Best houseplants for oxygen Production

Top 10 Indoor Houseplants For Your Air Quality Houseplants are great for decorating. They can brighten up any room. Plus, houseplants can increase the air quality in a room. That makes you happier, healthier and reduces stress.

Speaking of stress, these plants won’t create any at all. All of the plants on this list are great at producing oxygen and require very little care.

10. Heartleaf Philodendron

A tough plant that’s a good filter for toxins like formaldehyde, Heartleaf Philodendron makes a great houseplant. The only downside is that it’s toxic to eat, so it may not be the best choice for those with kids or pets. But if you can control your appetite, the Heartleaf Philodendron is an excellent indoor houseplant for air quality.

9. Snake Plant

Also called Mother-in-Law’s Tongue, the Snake plant thrives in the bathroom. It loves the steamy conditions and can do without much light. It’s a great air filter as well.

8. Bamboo Palm

It thrives indoors and requires little maintenance. The Bamboo Palm even produces flowers and berries.

7. Red-edged Dracaena

Another great air filter, the Red-edged Dracaena is interesting because of its size. It can grow all the way to the ceiling. This beast of an oxygen-producing plant makes a great addition to the living room.

6. Chinese Evergreen

This is one of the prettier options. With interesting leaf colorings as well as berries and blooms, the Chinese Evergreen will contribute to your décor as well as your air quality.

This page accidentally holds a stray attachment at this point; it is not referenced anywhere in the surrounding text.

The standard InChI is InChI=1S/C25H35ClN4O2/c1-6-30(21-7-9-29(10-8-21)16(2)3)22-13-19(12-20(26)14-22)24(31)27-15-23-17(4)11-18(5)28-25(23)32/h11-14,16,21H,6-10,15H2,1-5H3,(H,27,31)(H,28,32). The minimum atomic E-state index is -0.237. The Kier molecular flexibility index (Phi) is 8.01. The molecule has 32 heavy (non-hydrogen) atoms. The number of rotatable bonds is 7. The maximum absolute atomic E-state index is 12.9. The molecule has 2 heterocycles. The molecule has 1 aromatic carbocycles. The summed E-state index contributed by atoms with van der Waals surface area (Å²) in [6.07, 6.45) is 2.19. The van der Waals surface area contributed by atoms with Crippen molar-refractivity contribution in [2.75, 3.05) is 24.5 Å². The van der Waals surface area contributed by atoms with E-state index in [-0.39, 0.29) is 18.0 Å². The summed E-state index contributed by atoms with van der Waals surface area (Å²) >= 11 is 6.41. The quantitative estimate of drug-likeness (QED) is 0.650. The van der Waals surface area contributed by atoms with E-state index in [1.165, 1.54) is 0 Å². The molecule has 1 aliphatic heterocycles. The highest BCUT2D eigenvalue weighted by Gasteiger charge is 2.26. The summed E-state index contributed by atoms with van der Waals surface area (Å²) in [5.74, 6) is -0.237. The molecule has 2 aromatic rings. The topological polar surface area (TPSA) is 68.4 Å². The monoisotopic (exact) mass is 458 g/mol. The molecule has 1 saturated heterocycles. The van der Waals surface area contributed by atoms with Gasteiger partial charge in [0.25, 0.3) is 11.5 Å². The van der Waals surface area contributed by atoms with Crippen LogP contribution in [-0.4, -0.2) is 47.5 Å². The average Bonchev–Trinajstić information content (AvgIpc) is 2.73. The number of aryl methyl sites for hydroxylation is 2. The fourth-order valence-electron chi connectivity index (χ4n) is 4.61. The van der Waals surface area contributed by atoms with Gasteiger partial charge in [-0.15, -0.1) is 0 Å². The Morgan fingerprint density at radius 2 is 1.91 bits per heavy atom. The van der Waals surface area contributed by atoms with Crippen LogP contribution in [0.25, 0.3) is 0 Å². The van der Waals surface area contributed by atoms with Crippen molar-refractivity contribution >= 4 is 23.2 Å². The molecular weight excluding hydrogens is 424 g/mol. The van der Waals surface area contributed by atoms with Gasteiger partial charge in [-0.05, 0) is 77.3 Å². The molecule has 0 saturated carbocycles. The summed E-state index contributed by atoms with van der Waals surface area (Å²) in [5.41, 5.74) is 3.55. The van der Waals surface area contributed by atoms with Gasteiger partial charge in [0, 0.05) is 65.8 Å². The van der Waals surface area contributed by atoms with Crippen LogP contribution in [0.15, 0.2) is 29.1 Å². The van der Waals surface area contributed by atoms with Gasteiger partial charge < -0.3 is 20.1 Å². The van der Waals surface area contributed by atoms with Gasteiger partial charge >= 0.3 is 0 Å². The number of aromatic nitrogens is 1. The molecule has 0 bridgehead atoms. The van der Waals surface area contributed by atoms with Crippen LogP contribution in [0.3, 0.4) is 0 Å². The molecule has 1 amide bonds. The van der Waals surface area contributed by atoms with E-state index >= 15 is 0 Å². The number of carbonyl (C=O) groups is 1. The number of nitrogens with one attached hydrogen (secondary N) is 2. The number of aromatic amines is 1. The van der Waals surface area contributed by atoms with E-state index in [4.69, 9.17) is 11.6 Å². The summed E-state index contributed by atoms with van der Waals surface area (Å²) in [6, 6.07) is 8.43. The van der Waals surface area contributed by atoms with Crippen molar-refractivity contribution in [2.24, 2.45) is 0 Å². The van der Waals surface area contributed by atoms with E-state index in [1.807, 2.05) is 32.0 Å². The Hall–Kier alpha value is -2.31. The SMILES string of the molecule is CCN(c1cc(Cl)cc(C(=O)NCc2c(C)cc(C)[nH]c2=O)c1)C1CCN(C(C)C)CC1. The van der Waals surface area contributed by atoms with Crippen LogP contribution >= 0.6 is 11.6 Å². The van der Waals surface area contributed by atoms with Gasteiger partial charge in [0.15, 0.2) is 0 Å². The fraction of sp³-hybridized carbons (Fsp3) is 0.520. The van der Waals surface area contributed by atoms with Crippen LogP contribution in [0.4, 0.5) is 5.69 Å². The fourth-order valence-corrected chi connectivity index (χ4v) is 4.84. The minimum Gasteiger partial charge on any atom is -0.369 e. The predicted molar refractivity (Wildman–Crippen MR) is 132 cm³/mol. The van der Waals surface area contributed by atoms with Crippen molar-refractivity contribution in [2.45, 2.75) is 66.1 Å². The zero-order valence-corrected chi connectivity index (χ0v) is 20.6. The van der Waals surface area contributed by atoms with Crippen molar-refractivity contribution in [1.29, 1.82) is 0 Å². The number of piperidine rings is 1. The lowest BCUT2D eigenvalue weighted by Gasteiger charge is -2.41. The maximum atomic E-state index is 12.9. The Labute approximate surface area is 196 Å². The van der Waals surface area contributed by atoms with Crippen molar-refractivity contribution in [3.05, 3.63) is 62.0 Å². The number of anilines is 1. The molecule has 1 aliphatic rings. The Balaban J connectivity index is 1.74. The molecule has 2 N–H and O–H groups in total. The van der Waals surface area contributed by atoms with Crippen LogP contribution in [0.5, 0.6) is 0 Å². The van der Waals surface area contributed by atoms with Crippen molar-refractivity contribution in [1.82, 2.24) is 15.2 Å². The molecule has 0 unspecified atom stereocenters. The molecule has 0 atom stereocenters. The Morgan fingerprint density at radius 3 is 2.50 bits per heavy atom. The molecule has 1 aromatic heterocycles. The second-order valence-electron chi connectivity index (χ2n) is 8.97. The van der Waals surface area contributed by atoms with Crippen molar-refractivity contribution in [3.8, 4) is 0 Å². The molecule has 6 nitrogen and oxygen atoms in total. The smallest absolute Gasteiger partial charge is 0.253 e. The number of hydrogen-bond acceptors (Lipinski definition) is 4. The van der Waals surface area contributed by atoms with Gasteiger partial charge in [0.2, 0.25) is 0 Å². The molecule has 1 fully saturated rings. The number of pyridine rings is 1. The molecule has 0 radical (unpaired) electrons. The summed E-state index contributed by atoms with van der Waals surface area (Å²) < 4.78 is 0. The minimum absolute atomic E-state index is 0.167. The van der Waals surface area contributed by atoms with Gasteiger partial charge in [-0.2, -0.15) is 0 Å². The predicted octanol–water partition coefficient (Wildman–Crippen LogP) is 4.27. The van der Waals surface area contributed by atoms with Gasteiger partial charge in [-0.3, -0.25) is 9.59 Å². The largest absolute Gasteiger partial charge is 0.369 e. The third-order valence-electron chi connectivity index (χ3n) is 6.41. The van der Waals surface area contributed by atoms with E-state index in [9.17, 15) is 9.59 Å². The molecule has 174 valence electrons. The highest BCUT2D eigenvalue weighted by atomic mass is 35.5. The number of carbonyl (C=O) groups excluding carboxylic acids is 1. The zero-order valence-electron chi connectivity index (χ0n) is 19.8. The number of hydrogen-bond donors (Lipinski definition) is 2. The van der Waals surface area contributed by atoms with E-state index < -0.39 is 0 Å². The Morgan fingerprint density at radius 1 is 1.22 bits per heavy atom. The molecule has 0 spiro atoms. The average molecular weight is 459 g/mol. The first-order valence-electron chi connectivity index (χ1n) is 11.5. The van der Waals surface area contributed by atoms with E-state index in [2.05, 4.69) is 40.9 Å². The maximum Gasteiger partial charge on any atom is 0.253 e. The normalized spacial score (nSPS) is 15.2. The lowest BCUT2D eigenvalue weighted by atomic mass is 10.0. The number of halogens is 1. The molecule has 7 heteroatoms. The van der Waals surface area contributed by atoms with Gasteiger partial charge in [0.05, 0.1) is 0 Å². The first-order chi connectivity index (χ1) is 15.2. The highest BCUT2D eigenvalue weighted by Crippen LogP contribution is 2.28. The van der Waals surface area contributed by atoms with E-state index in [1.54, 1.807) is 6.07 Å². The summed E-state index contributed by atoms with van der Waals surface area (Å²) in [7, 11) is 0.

5. Peace Lily

The Peace Lily only needs water about once a week. This is a great houseplant for air quality, and it’s easy to care for.

4. Devil’s Ivy

This air purifier looks great in a basket. Try hanging it in the garage.

3. English Ivy

English Ivy is an excellent filter plant. It’s been shown to filter out formaldehyde, which can be found in some cleaning products, and it even filters fecal matter particles (I bet you didn’t even know there were any of those in your house). English Ivy is an invasive species though. It’s fine to keep inside as a houseplant, just make sure it doesn’t end up in the yard.


Houseplant help!

2004-11-08 13:40:24 by brown_thumb_inside

I've been learning-through-doing on my houseplants, but I could use some experienced advice (books just are not helping!). Some of my plants have done great, some have lingered in a half-life for years and some just die on me.
First, how can I keep my ivy alive?!? I've tried all kinds of lighting situations, from low, indirect light to full sun and they always die! I've tried watering less, watering more. The leaves just turn brown and drop, no matter what. What kind of light is best? How/when to water? Do they need a particular temp or humidity condition to thrive??
Also, my coleus never seem to do well


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